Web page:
by Lou Mancinelli
Germantown resident, opera singer and high school senior Christian Eason is on the brink of discovering his voice. It’s something he’s been working on for six years. He’s got the knowledge of a veteran singer and a fresh but old sound.
In November, the 18-year-old performed alongside the Philadelphia Orchestra at this year’s Marian Anderson Award Gala Performance, which celebrates the arts. There he shared the Kimmel Center stage with his idol Lawrence Brownlee and celebrated this year’s honoree, James Earl Jones.
(Lawrence Brownlee is one of the most consistently sought-after operatic tenors on the international scene. He was named the Seattle Opera’s 2008 Artist of the Year, received the Opera Company of Philadelphia’s 2007 Alter Award for Artistic Excellence, and was the winner of both the 2006 Kennedy Center Marian Anderson Award and Richard Tucker Foundation Award, a feat never before achieved by any artist in the same year.)
Eason also shared the stage with his cousin and accompanist, Jason Ikeem Rodgers, a pianist and conductor. As a baby, Eason listened to Rodgers play Beethoven and Rachmaninoff on the piano until the hours well past midnight. That’s where his opera singing is rooted, though it’s something that blossomed later. (Both cousins grew up in depressed areas of Philadelphia, where involvement in classical music is rare.)
Eason is a two-time recipient of the Marian Anderson Young Artist Study Grant (first one, $2000; second one, $1800) given to young performers to help them further understand their craft. Past recipients of the Marian Anderson Award include Maya Angelou and Harry Belafonte.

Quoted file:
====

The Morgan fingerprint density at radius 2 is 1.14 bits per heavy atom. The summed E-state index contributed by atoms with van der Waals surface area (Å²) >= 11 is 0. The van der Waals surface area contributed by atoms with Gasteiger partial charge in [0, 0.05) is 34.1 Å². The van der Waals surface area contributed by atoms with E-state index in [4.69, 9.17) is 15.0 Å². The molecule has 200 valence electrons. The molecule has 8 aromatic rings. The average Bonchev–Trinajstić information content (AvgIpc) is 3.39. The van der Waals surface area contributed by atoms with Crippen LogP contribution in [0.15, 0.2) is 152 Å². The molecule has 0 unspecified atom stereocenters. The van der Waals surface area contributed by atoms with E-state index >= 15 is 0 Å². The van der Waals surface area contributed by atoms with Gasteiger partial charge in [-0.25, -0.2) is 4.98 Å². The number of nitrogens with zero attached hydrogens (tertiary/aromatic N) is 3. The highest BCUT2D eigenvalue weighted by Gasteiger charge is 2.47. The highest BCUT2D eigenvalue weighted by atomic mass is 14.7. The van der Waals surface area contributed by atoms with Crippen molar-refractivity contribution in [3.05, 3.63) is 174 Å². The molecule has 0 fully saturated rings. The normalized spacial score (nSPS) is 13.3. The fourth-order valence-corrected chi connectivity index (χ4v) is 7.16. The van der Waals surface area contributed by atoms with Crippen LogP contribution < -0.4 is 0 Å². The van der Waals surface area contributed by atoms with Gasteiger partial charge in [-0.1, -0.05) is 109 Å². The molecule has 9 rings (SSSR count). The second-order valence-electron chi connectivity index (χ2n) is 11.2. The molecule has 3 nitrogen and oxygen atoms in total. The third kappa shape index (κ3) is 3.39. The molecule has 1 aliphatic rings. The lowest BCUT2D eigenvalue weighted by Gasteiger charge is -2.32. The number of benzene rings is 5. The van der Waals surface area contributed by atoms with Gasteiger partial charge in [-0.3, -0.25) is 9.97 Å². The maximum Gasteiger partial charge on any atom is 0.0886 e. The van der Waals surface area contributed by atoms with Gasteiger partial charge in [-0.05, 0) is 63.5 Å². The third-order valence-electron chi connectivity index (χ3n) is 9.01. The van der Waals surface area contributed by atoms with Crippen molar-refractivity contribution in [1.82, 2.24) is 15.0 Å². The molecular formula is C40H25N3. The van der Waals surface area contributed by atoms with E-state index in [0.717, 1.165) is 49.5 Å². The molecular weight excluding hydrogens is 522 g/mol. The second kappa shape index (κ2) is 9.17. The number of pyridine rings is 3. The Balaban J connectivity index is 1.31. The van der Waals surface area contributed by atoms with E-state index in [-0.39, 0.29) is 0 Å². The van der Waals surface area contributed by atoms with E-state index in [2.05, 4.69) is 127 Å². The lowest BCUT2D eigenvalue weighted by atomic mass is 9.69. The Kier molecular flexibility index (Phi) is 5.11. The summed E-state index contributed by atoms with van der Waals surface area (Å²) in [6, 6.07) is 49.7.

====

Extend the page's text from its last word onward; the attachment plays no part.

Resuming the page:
“Christian’s talent is a testament to the power of the grant initiative, which was created to support high school-age artists with financial challenges with funds raised through the annual Award Gala and the Lenfest Foundation,” explained Laura Feragen, vice-president of
Star Group Communications, which handled publicity for the Marian Anderson Gala.
“In the early 1900s, Marian Anderson did not have the means to foster her music education, a situation that still holds true today with students like Christian,” she said. “His mother could barely make ends meet, let alone afford music lessons. The grant money helped pay for voice lessons and transportation as well as enabling him to rent a tux for performances, so he could look like a serious artist.”
For Eason, who has applied to schools like Juilliard School for the Performing Arts and New York University, his craft, his instrument, is his voice. Raised in Philadelphia, he has lived in various neighborhoods across the city. His singing career started when he was 10. His family is also a musical group, The Eason Singers, which started in gospel and switched to pop when they signed with Atlantic Records.
Christian got his early musical training from his mother and aunts, all musicians.
But when he was 12, he moved to suburban Georgia to live with his sister, Coolta. She was 16 years older than he, and she had moved out of the house when he was a baby. His sister listened to lots of the music of Andrew Lloyd Webber (composer of “Phantom of the Opera,” “Cats,” “Sunset Boulevard,” “Jesus Christ, Superstar,” etc.), and she helped him develop a taste for more highbrow music than he was used to.